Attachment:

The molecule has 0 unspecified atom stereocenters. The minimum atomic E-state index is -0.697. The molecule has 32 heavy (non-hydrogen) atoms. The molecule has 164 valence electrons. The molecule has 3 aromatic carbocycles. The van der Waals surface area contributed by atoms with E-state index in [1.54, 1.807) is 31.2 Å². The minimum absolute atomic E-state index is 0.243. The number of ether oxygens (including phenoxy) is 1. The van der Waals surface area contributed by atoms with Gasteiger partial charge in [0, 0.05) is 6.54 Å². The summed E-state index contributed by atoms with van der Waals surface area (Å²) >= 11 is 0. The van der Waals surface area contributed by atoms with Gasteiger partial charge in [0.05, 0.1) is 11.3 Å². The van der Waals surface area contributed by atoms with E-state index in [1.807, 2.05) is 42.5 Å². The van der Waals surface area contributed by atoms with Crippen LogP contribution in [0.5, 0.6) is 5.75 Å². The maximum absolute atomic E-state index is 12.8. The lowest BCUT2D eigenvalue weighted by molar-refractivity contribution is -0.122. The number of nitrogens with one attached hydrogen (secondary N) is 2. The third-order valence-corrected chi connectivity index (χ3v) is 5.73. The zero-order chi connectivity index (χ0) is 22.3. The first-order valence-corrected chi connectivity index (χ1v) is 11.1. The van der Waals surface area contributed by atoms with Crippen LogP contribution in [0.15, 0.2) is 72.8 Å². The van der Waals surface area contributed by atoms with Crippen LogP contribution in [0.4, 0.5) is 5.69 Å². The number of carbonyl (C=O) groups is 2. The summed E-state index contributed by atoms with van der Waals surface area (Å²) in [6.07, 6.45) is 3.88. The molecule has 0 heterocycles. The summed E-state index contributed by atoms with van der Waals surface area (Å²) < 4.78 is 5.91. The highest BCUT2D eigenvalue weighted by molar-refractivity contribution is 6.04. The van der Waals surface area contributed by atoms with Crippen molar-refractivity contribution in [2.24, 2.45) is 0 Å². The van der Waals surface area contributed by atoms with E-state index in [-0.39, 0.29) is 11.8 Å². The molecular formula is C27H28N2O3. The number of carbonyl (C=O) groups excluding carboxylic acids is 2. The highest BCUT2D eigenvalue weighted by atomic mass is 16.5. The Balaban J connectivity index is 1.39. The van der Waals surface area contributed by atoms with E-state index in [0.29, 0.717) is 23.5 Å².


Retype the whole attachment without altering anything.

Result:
The molecule has 0 unspecified atom stereocenters. The minimum atomic E-state index is -0.697. The molecule has 32 heavy (non-hydrogen) atoms. The molecule has 164 valence electrons. The molecule has 3 aromatic carbocycles. The van der Waals surface area contributed by atoms with E-state index in [1.54, 1.807) is 31.2 Å². The minimum absolute atomic E-state index is 0.243. The number of ether oxygens (including phenoxy) is 1. The van der Waals surface area contributed by atoms with Gasteiger partial charge in [0, 0.05) is 6.54 Å². The summed E-state index contributed by atoms with van der Waals surface area (Å²) >= 11 is 0. The van der Waals surface area contributed by atoms with Gasteiger partial charge in [0.05, 0.1) is 11.3 Å². The van der Waals surface area contributed by atoms with E-state index in [1.807, 2.05) is 42.5 Å². The van der Waals surface area contributed by atoms with Crippen LogP contribution in [0.5, 0.6) is 5.75 Å². The maximum absolute atomic E-state index is 12.8. The lowest BCUT2D eigenvalue weighted by molar-refractivity contribution is -0.122. The number of nitrogens with one attached hydrogen (secondary N) is 2. The third-order valence-corrected chi connectivity index (χ3v) is 5.73. The zero-order chi connectivity index (χ0) is 22.3. The first-order valence-corrected chi connectivity index (χ1v) is 11.1. The van der Waals surface area contributed by atoms with Crippen LogP contribution in [0.15, 0.2) is 72.8 Å². The van der Waals surface area contributed by atoms with Crippen LogP contribution in [0.4, 0.5) is 5.69 Å². The number of carbonyl (C=O) groups is 2. The summed E-state index contributed by atoms with van der Waals surface area (Å²) in [6.07, 6.45) is 3.88. The molecule has 0 heterocycles. The summed E-state index contributed by atoms with van der Waals surface area (Å²) < 4.78 is 5.91. The highest BCUT2D eigenvalue weighted by molar-refractivity contribution is 6.04. The van der Waals surface area contributed by atoms with Crippen molar-refractivity contribution in [2.24, 2.45) is 0 Å². The van der Waals surface area contributed by atoms with E-state index in [-0.39, 0.29) is 11.8 Å². The molecular formula is C27H28N2O3. The number of carbonyl (C=O) groups excluding carboxylic acids is 2. The highest BCUT2D eigenvalue weighted by atomic mass is 16.5. The Balaban J connectivity index is 1.39. The van der Waals surface area contributed by atoms with E-state index in [0.29, 0.717) is 23.5 Å².